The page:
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No more falling through the cracks

Dropping out of DL High School?

They'll track you.

High School Principal, Steve Morben, and his staff are implementing a new tracking system for students who choose to leave the district.

In an effort to find out why students transfer out of Detroit Lakes, Morben began four years ago with the class of 2011 when they were just entering the ninth grade.

Every month, they collected data on who transferred into the school, who transferred out, and where they went.

After four years of compiling this information, the results are in on the current DL seniors.

According to the newly released report, out of the 209 ninth-graders who were enrolled in the fall of 2007, 48 of the original students left the district.

But 61 new students came in during that time, with 25 of them also eventually leaving.

This means, between the out-going and in-coming students, Detroit Lakes High School lost a total of 12 students in those four years.

Where did they go?

Here is what the report calls, "The Total Picture":

Out of the 270 new and former students enrolled in the class of 2011 at one time or another...

• 197 students are still enrolled.

• 27 have transferred to the Alternative Learning Center.

• 27 have transferred to other schools out of the district.

• 9 have transferred to an on-line school.

• 7 dropped out and did not enroll anywhere else in the district.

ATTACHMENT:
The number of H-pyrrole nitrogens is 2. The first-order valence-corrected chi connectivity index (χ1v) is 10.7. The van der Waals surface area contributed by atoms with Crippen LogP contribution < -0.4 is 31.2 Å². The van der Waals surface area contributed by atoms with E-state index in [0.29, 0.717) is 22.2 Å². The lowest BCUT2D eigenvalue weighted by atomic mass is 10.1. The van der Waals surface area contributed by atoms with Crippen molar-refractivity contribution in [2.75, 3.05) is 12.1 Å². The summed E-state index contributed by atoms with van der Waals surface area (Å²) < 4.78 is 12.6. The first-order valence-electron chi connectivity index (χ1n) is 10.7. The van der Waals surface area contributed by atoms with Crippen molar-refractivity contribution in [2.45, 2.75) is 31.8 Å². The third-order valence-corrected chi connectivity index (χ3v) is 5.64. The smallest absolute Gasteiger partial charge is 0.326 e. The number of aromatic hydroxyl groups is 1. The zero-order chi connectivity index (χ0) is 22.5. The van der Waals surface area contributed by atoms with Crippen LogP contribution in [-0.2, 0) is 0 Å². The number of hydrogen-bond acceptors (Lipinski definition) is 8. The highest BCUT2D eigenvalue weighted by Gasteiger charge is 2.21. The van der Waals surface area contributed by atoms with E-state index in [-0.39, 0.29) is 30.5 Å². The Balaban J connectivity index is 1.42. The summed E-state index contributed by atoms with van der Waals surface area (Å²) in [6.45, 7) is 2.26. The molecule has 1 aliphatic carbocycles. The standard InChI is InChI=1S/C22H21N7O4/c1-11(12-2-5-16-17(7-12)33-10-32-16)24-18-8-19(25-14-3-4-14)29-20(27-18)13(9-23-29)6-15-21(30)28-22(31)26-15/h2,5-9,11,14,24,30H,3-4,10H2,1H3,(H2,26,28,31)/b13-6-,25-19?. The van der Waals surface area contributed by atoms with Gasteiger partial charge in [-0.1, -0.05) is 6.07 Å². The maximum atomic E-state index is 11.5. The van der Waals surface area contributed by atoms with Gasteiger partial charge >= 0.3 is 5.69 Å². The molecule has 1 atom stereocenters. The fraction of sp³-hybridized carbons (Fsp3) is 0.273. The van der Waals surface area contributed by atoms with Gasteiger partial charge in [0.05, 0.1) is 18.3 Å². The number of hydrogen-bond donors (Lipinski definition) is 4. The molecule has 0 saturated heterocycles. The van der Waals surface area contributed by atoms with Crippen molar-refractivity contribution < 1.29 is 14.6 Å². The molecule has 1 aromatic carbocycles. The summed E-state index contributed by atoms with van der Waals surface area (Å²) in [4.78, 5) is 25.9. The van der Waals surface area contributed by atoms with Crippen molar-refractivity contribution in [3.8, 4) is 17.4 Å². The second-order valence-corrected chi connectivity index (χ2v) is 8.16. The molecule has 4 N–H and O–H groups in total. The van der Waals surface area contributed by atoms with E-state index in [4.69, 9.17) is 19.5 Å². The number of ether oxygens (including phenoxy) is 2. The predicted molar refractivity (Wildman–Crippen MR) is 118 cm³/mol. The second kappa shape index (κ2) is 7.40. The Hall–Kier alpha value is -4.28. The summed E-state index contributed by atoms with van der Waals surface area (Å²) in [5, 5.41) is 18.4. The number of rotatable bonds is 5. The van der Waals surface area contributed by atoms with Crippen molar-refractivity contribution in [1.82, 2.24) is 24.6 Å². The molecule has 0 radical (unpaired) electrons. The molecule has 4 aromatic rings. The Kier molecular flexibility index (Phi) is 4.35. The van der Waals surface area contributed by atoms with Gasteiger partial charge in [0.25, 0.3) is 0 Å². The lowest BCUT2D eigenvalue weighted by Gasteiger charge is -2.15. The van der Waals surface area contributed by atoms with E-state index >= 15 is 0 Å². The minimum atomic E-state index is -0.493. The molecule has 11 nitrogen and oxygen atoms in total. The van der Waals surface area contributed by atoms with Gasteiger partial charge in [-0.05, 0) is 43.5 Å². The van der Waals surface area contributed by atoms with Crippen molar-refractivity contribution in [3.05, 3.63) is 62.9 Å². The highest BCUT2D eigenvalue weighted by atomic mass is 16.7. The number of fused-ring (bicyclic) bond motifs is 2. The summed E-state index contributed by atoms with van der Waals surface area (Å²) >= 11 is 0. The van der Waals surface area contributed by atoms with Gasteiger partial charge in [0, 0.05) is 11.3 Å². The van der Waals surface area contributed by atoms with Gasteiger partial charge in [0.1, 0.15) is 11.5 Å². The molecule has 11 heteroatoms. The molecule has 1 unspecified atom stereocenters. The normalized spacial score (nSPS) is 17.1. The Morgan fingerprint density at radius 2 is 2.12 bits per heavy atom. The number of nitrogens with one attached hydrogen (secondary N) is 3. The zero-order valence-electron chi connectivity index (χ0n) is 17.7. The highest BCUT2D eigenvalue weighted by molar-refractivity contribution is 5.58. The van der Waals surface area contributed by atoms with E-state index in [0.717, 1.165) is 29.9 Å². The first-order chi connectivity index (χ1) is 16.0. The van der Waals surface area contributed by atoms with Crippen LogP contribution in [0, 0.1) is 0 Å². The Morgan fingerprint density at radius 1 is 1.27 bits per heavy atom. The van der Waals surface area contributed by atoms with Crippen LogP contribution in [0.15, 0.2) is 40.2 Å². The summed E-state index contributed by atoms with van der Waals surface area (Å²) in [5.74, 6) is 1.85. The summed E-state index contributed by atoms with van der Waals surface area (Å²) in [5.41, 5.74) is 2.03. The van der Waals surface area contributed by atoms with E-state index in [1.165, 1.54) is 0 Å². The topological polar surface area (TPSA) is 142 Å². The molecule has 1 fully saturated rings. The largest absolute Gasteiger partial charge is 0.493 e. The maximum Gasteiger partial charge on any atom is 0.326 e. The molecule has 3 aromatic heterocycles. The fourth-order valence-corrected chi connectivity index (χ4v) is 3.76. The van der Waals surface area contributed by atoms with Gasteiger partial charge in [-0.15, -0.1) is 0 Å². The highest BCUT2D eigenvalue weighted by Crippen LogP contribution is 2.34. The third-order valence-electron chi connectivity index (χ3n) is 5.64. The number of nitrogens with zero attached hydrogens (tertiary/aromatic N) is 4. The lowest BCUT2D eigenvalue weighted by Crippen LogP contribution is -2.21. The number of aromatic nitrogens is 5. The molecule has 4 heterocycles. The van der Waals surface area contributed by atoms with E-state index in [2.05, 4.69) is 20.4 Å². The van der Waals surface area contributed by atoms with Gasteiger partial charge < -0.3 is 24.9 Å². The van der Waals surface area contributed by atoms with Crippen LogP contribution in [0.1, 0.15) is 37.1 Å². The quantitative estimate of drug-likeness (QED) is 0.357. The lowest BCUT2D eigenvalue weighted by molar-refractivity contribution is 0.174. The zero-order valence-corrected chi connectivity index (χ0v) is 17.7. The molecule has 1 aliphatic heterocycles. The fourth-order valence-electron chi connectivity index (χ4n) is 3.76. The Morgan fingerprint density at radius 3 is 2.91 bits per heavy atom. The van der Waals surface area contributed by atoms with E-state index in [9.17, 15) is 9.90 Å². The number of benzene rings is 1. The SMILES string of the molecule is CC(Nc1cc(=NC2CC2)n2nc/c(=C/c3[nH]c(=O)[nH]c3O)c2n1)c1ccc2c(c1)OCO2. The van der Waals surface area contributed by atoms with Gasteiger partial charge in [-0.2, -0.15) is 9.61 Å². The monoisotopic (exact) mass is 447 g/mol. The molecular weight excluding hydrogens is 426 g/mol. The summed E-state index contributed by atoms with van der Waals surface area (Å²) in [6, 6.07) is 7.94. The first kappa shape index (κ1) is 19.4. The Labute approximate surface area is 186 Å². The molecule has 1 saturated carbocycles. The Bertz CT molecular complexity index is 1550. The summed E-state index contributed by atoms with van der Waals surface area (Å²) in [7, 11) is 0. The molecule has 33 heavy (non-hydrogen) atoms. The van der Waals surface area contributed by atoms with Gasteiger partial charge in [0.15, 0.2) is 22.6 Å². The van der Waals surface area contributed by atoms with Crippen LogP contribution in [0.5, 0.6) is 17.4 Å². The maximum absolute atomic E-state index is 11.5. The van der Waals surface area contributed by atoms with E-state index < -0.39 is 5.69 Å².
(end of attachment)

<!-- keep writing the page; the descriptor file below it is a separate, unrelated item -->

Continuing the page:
• 1 is an outbound foreign exchange student in Denmark.

• 1 is in prison.

• 1 is deceased.

This gives the class of 2011 a retention rate of 96.5 percent.

Morben says high school enrollment numbers are like a rollercoaster because there are so many alternatives now for students, like on-line and higher education.

He adds that although the retention numbers in Detroit Lakes are OK, he is still concerned about why certain students left.

"Out of the 12 students we went down, the ones I'd like to talk to are the seven who dropped out of school completely and the ones who chose to open-enroll in a neighboring district. I'd like to find out if there was anything we could have done differently to change that outcome."

Morben says he hopes to go one step further with this tracking system by conducting exit interviews with the students themselves when they leave so that he will get his question answered as to 'why'.

"Are we doing everything we can? This is why we have the mantra, 'whatever it takes.' We need to do whatever it takes to keep our students here."